Friday, June 26, 2020

Flicker porn

from earlier this spring.

I suppose a person could ask, "Why???"  And you wouldn't be wrong.  However, being the Glass Half-FUll kind of guy that I am, I'd prefer to ask, "Why not?"

What do you want to bet the babies are fledged by now?

Saturday, June 20, 2020

Kentucky Warbler

A Kentucky Warbler was discovered sometime in the last week at Love Creek.  Some people have been reporting Black-billed Cuckoo there too and I went to see if I could track one down.  I heard a bunch of Yellow-billed's, but no Black-billed.  At one point a Mourning Warbler - like song started up; I'd managed to forget about the Kentucky and it took a second for the song to click.

The bird teed up on a snag, not at all what I was expecting, and sang away.

The slight burriness of the song turns out to come from the bird actually doubling the second syllable of the Tory phrase.  The notes are too closely spaced for us to recognize them as separate, and leads to a bit of an internal echo. 
When I looked a sonos of Mourning Warbler (one of its closest relations), it turns out they do the same thing, just with 3 notes in the second syllable of the Chirry phrase).  I should probably get an account somewhere to actually link the sound file; maybe later.

Sunday, June 14, 2020

best Least Bittern pics ever

I've walked or biked a little over 100 miles in the last 3 weeks looking for Blue Grosbeak.  No luck.  Today was a golf course survey and I walked a little over 3 miles.  I've noticed that people chasing the Bell's Vireo have sporadically been reporting Least Bittern.  It was looking like the highlight of the walk would be some combo of Willow Flycatchers or the Green Herons that were just everywhere, but a different climax was in store.  I was expecting this bird to be just another Green Heron, but something was a little off...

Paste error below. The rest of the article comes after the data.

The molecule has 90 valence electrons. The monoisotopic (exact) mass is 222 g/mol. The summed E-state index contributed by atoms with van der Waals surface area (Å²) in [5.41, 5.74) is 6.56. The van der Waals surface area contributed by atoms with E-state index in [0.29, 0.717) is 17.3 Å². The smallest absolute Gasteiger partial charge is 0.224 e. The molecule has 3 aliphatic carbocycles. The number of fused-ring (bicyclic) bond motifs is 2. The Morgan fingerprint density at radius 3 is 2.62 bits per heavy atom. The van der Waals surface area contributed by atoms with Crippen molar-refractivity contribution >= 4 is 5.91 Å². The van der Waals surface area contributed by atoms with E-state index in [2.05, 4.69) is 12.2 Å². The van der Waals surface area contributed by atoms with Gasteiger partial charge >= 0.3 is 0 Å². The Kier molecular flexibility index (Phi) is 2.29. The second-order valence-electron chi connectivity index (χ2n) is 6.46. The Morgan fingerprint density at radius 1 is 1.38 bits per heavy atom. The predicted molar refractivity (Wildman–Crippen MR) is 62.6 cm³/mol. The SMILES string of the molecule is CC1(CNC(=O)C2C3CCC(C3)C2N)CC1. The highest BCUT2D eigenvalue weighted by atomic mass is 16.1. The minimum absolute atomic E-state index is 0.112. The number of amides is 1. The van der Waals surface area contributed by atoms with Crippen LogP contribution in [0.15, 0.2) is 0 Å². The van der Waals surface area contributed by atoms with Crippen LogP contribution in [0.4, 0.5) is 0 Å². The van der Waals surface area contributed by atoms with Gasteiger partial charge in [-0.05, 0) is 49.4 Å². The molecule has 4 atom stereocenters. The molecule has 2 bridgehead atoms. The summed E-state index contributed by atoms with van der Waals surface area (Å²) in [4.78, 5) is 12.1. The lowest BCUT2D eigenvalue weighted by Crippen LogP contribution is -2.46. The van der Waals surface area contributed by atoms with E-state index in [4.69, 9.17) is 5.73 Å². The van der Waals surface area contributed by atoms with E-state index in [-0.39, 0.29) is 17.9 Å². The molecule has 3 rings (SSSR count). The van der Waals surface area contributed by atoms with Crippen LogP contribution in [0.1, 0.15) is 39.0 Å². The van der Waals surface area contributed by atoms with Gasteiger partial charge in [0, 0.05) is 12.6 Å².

A Least Bittern was standing gob smack in the open in bright early morning light.

The breast patterning was very interesting, and I don't know that the pic does it justice.  The suffuse brown breast streaks were highlighted by some dark brown central feather shafts in a pattern that I don't think I've really encountered before.

Sadly I think my hair is looking a lot like the bittern's in this next pic.  Hopefully barbershops re-open soon...

One last look at the beautifully backlit bill...

Monday, June 8, 2020

Seek and ye shall find ...

something.  Maybe not what you were looking for, but definitely something.

According to eBird I've walked close to 8 miles in Chikaming this month as a few people have reported Black-billed Cuckoo there.  I've only heard Yellow-billed to date, but did see a beaver out of the water for the first time ever.

A doe posed nicely.  I think I saw a fawn duck down just as I came around the corner and the doe only moved 20 feet away so I snapped 2 pics and kept walking.

I was also keeping my ears open for Blue Grosbeak (stop me when you sense the theme to this summer's birding), but chestnut-sided, prothon, and blue-winged warblers were the most interesting breeders.  One of the resident Barred Owls swooped up on one of my loops.

Finally a pic of a Giant Swallowtail from today in Warren Dunes...

Friday, June 5, 2020


Still no Blue Grosbeak, but the bike survey turned up about 25 dickcissels at a couple south county locations (sadly no Henslow's this morning either, and at least one of their fields has been mowed).

But the Dickcissels were singing away.


...ciss ciss ciss!

There were a lot around

Some are very much still learning the song, there was a lot of variability today.  There were a couple singing very much in the young White-throated Sparrow scratchy vein.

But they tend to homogenize over the course of the summer, whether young males are parroting the brightest local males the way Indigo Buntings do, or if just based on what the females respond to I don't know...

Tuesday, June 2, 2020

Grande Mere Wormer

May is done, but that doesn't mean the birding is over!

I've been biking a decent amount lately, hoping to blunder into Blue Grosbeak.  No luck so far, but the season is young.  Today I walked Grande Mere covering about 4 miles of trails in a long loop.  Best bird was a Worm-eating Warbler singing away in the SW corner of the park.

Otherwise it was mostly the locals, dominated by pewees and vireos.  The flowers had turned the page from the spring ephemerals to summer as well.  Chicory was always the plant I associated with early summer when I was a kid, but here it'd more be Spiderwort.

Lupine was blooming nicely in a few places

And Columbines are hanging around still, though they start with the warbler peak.